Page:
Review: Intentional Trainwreck “Smokestack of Souls”

Review: Intentional Trainwreck “Smokestack of Souls”

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In the beginning of June American progressive metal band Intentional Trainwreck has released independently their sophomore album “Smokestack of Souls”. And after six years of silence their music has undergone some significant changes, focusing more on free structural ideas and experimental moves, but nonetheless trying to stay in the realm of progressive music.

Intentional Trainwreck isn’t one of the regular prog metal bands, their music is technical and unique, no doubt about that, but it is also complicated, dissonant and mixed with various extreme stylistic hints. And their progressive rock/metal isn’t based on old school principles, taking inspiration from art/progressive rock of the 1970s; it rather aims to alternative rock and hardcore scene with grungy sound of dirty 1990s. Their music is absolutely pure in its original visions, but with distinct homage to such monsters as Pantera (with their juicy guitar work) or Mastodon (with their southern sound and experimental and catchy melodies). And though the technical level of their mastery is undisputed, the music is also simple in a multitude of ordinary and classical ways, but everything is mixed and layered so intricately, that sometimes the melodies lose their tunes, but compositional patterns turn into chaotic frenzy.

The alt. rock elements persecute this record pretty insistently, but not in a charming way, at some point they make it more contemporary, but in an old school way, this kind of modern rock was in its prime some 25 years ago. The blues and stoner rock traces are also common for “Smokestack of Souls”, alluring on traditional southern American fusion sound (“Basilisk’s Gaze”). The heavy metal straightforwardness and other strict and traditional musical designs even out the chaotic disarray, but not for a very long time (“Charismatic Agenda”). But thrash/speed metal elements on the tracks “Hangman” or “Kamikaze Tom” make this release heavier, as well as occasional growls. Retro vibes of “Baby Sheep Ain’t Got No Teeth” confront post/math rock modern spirit of “That Awful Feeling”. But romantic lines and acoustic and ambient elements of the longest composition “Family And Friends” prove again and again an independent and exceptional musical attitude of Intentional Trainwreck.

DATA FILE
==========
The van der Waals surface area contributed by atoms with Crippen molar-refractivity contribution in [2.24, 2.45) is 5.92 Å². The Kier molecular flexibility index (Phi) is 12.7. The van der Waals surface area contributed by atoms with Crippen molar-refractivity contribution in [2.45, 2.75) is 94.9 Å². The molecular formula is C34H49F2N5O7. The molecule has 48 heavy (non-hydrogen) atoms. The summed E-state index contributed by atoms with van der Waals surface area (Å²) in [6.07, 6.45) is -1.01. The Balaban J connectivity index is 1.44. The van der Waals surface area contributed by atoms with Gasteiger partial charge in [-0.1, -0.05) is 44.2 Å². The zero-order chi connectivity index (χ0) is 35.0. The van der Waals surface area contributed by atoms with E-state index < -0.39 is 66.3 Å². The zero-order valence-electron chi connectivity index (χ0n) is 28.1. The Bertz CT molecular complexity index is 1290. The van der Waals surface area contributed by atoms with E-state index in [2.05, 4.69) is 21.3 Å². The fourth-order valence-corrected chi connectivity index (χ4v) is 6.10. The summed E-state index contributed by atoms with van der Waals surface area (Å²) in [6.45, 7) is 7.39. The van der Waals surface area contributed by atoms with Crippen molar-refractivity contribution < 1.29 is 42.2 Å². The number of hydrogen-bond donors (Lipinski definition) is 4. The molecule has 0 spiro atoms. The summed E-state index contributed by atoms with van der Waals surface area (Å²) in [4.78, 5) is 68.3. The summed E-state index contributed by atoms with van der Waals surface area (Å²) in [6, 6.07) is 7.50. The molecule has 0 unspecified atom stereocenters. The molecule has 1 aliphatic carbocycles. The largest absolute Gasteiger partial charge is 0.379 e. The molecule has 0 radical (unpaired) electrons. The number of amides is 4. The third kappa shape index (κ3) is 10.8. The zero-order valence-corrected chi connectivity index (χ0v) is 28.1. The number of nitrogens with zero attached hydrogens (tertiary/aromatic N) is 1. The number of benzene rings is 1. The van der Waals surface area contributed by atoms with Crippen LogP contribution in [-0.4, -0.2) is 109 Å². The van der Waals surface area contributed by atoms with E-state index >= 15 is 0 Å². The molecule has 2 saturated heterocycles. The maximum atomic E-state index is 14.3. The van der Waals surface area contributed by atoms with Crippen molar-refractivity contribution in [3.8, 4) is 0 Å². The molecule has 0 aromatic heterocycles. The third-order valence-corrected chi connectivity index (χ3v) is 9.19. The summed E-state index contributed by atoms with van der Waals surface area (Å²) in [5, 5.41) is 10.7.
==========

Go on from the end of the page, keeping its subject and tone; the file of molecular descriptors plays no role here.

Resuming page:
The musical skills of these strange Americans are spotless; everything is performed without a complaint, however, their bizarre tendency for abrupt endings creates more chaotic approach. The low and a bit clingy bass guitar lines can be heard everywhere, and drum solos are also not that rare, but the most technical and peculiar miracles creates the guitar work – from math rock to primitive classical pieces. Truly this music is out of ordinary even within instrumental parts, but the singing lines, often not very harmonious with the melodies provide extra emotions and atmospheric vibrations without perfect order or strict rules.

“Smokestack Of Souls” isn’t too confident record or full of emotional outbursts, like the graphic black and white cover art, the album isn’t filled with vivid and luminous colors; and boiling in this semi-darkness, it fumes this smoke of souls, never turning back or asking for advice. This album lacks integrity and harmonic perception, but the experimental side wins over everything material or commercial, leaning to a domain of art without restrictions.

Release date: June 5th, 2021

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